Op-ed: Uqaġupsi naalaġniuruksraurusi: When we talk, you listen

I am writing in response to the article “Parents charged with crimes after kids repeatedly miss school” (Alaska Dispatch, August 30, 2011). The article describes the issue of student truancy in schools in some Western Alaska Native communities and the possible legal ramifications for parents, and yet the author of the article and those quoted by him do not address the more important question of whether the current schools have a legitimate place in Alaska Native communities, let alone an unquestionable moral authority that parents should bow to. Instead, the article privileges the socially, culturally, and politically biased views of the State, and misses an important opportunity to interrogate the historical and contemporary nature of American schooling for Alaska Native peoples, and the colonial perspectives and attitudes that have contributed to its evolution to the present day.

By failing to raise the question of “what is or should be the purpose of schooling for Alaska Native peoples?” talk of truancy in the article takes place within a historical and political vacuum, and we as readers are expected to take for granted that schools have and continue to play a benevolent role in Alaska Native communities. Parents should support schools and ensure that our children attend simply because we are told to. We are expected to unquestioningly support teachers and what is taught even though we are almost never asked what we think should be taught and how. This is problematic because as Alaska Native peoples, we have arguably lost more than we have gained from American education, despite the good (though often misguided) intentions of many teachers, administrators, and school board members.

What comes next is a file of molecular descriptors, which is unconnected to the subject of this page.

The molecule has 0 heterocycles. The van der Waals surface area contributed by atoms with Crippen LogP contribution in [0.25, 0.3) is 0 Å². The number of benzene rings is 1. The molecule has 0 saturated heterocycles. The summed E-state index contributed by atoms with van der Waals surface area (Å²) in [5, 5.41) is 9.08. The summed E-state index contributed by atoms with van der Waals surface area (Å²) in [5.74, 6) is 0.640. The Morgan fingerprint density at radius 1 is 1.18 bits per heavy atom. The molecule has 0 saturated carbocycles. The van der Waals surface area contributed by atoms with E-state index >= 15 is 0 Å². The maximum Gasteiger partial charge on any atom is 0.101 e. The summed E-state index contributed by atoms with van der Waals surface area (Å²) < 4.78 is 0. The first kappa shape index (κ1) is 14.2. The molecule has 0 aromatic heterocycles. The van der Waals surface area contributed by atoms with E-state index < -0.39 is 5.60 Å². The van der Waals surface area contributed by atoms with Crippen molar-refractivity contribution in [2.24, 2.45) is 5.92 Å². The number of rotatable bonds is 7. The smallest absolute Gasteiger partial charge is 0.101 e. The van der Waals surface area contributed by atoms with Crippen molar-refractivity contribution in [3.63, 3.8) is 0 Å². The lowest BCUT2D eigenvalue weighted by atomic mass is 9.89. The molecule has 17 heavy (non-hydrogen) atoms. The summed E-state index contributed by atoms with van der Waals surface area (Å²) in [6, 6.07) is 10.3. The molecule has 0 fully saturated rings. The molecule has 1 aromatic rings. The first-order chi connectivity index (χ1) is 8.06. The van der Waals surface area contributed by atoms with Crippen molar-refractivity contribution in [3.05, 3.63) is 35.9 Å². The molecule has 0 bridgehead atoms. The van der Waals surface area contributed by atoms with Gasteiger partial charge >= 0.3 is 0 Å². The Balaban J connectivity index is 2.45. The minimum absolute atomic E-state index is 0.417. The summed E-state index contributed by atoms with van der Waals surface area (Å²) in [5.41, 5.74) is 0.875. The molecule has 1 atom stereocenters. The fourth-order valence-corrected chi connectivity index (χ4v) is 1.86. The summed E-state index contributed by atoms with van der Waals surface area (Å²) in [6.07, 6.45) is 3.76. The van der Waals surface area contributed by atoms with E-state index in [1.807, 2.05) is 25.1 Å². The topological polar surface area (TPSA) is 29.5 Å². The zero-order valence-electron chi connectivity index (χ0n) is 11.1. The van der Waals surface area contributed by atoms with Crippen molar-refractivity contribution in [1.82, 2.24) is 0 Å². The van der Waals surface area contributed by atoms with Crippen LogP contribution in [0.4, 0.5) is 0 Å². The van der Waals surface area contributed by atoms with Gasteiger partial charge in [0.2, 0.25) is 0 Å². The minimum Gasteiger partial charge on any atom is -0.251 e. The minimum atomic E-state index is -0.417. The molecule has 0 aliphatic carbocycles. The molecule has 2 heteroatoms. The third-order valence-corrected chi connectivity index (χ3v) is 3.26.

Schooling is never a politically neutral act, but carries with it the political views and attitudes of those making decisions about what our children ought to learn, how they learn, and for what purposes. The balance of power always tips in favor of teachers and schools when parents are not consulted about what they believe should be prioritized in their child’s learning, and this creates distrust and apathy toward schooling. Trust matters, education researchers tell us, because it is foundational to the healthy functioning of schools in communities, to parent support, and to the academic success of students.

Alaska Native peoples have lacked real control over our own schooling for the entire 100-year period of government-run schooling in Alaska Native communities. Throughout this time, primarily non-Native educators from the Lower 48 have staffed schools and English has been the exclusive language of instruction. Except in rare cases, curricula and pedagogy are imported from the Lower 48 and used in culturally and ethnically homogenous Alaska Native classrooms. Stephen C. Dinero, an academic, has written (December 2004: “The politics of education provision in rural Native Alaska: the case of Yukon Village”) about his conversations with non-Native educators who do not view themselves as part of a systemic problem in Native education, but rather as a solution. Communities must work harder to welcome and accommodate new teachers, these educators say, while at the same time community members express deep frustration that what has stature, value, and relevance in our communities is not included in the education system. For many parents, there is little reason to invest in an education system that has done little to reconcile historical wrongs through the empowerment of indigenous communities to be culturally, politically, and economically self-determining.